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South Carolina
Judicial Department
24703 - Sanders, et al. v. John M. Hughes Seafood Col, et al.

Davis Adv. Sh. No. 30
S.E. 2d


In The Supreme Court

Henry Sanders

McMillan, Jr. and

Evelyn Marie McMillan, Plaintiffs,


John M. Hughes

Seafood Company, Inc.

and CSX

Transportation, Inc., Defendants.

On Certification from the United States District

Court for the District of South Carolina

Matthew J. Perry, United States District Judge

Opinion No. 24703

Heard September 18, 1997 - Filed October 27, 1997


Blake G. Arata, Jr., C. Perrin Rome, III, Benjamin

B. Saunders, all of Davis, Saunders, Arata & Rome,

of Metairie, Louisiana; Austin J. Tothacer, Jr., of

Moncks Corner, for plaintiffs.

Stephen F. McKinney, of Haynsworth, Marion.

McKay & Guerard, L.L.P., of Columbia, for

Defendant CSX Transportation, Inc.

Henry Grimball, of Buist, Moore, Smythe & McGee,

P.A., of Charleston, for State Farm Mutual Ins. Co.

p. 3


FINNEY, C.J.: The United States District Court for the

District of South Carolina has certified the following question to this


Do the settlement agreements entered into between plaintiffs and

defendant CSX Transportation, Inc., constitute an impermissible

assignment of a claim for underinsured motorists benefits

contrary to S.C. Code Ann. § 38-77-160 (Supp. 1996)?

Henry McMillan was injured when a train owned by CSX struck-

a tractor-trailer owned by defendant John Hughes Seafood Co. The plaintiffs

entered into a settlement agreement with defendants. As part of the

agreement, the plaintiffs agreed to pursue all excess insurance recoveries

available to them, including underinsurance coverage, and pay any recoveries

to CSX. Plaintiffs brought a federal action to seek recovery of the $100,000

in underinsurance coverage with any recovery, net of fees and expenses, being

paid to CSX. State Farm, plaintiffs' underinsurance carrier, filed a motion

to dismiss the claims with prejudice on the ground that plaintiffs and CSX

have entered into an impermissible assignment of a claim for underinsured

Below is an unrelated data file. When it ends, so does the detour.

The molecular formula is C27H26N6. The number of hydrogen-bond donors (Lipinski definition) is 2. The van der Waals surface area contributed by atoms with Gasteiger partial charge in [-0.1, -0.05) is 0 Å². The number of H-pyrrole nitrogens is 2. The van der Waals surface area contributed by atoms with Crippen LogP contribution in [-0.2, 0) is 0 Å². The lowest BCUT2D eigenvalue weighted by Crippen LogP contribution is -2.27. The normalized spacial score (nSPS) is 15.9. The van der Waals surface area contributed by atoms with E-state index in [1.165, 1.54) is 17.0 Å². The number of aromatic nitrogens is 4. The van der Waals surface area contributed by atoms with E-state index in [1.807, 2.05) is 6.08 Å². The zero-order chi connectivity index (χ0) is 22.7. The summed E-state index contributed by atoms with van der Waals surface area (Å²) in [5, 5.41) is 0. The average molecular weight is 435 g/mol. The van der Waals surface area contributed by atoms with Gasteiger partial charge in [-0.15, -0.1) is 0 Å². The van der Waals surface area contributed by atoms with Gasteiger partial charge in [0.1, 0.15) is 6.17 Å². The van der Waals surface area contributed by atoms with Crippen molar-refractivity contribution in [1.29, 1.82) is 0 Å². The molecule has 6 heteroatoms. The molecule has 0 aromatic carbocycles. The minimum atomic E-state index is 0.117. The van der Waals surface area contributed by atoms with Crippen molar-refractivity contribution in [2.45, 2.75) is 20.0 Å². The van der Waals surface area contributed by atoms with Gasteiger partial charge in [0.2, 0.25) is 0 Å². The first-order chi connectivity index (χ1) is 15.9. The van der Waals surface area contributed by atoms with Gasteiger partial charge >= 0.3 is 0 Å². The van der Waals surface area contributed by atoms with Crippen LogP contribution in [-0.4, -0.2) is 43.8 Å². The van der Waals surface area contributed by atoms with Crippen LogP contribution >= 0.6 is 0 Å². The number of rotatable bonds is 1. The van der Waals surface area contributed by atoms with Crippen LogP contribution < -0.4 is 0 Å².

motorist benefits contrary to S.C. Code Ann. § 38-77-160 (Supp. 1996). We

agreed to answer the certified question.

The settlement and final release of all claims executed on July 17,

1996, states that the plaintiffs "agrree to cooperate without expense to

themselves in conjunction with CSX Transportation, Inc., to pursue insurance

coverages which may be in effect relative to the damages" resulting from the

accident. The second settlement and final release agreement executed on

March 3, 1997, states the plaintiffs retain the right to pursue any action to

seek further compensation out of any personal insurance coverage or any

applicable underinsured motorist coverage (UIM) available to plaintiffs. The

agreement further states that if plaintiffs collect any insurance coverage

proceeds they will pay, such proceeds to CSX Transportation.

State Farm contends plaintiffs have fully released their claims

and thus, any purported transfer of underinsured benefits to CSX is invalid

based on S.C. Code Ann. § 38-77-160. Section 38-77-160, which requires

insurers to make an offer of uninsured and underinsured motorist coverage,

states that "[b]enefits paid pursuant to this section are not subject to

subrogation and assignment."

Plaintiffs and CSX assert the settlement agreement is an

executory contract and therefore does not affect an assignment relieving the

p. 4


insurer of its obligation to pay benefits. Plaintiffs further assert that it is

beyond the authority and control of the carrier to decide how proceeds are

used. This argument ignores the language of the agreement which states

that plaintiffs will pay such proceeds collected to CSX. The statutory

language is clear that underinsured benefits paid are not subject to

subrogation and assignment.1 The settlement and final release agreements

set forth an intent to assign plaintiffs' interest in UIM benefits which is

contrary to § 38-77-160.

Plaintiffs and CSX assert that the restrictive language applies

only to uninsured motorist coverage because only uninsured coverage is

addressed in the paragraph ending with the restrictive language. We

disagree. The first paragraph ending with the restriction on subrogation and

assignment discusses both types of coverage and includes three references to

underinsured motorist coverage. Further, the restrictive language indicates

that it applies to all coverage mentioned in the section not paragraph.

Clearly, section refers to more than just a paragraph of a statutory section.

Plaintiffs and CSX maintain there was no assignment of an UIM

claim involved in the agreements. Plaintiffs assert the parties agreed the

plaintiffs would liquidate any available UIM or other excess insurance claims

and, if successful, make the proceeds available to CSX. However, this

interpretation is contrary to the explicit language of the agreements.

We conclude the settlement agreements at issue here constitute

an impermissible assignment of a claim for underinsured motorist benefits

contrary to section 38-77-160.



1 We noted in Rattenni v. Grainger that the 1987 amendment to § 38-77-160 deleted the provision allowing underinsurance and uninsured

carriers the rights of subrogation and assignment. 298 S.C. 276, 379

S.E.2d 890 n.2 (1989). Further, Covington, et al., The Law of Automobile

Insurance in South Carolina, at V-46 (3d Ed. 1996) notes that the effect of

§ 38-77-160 is to eliminate subrogation and assignment of additional

uninsured as well as underinsured motorist benefits.

p. 5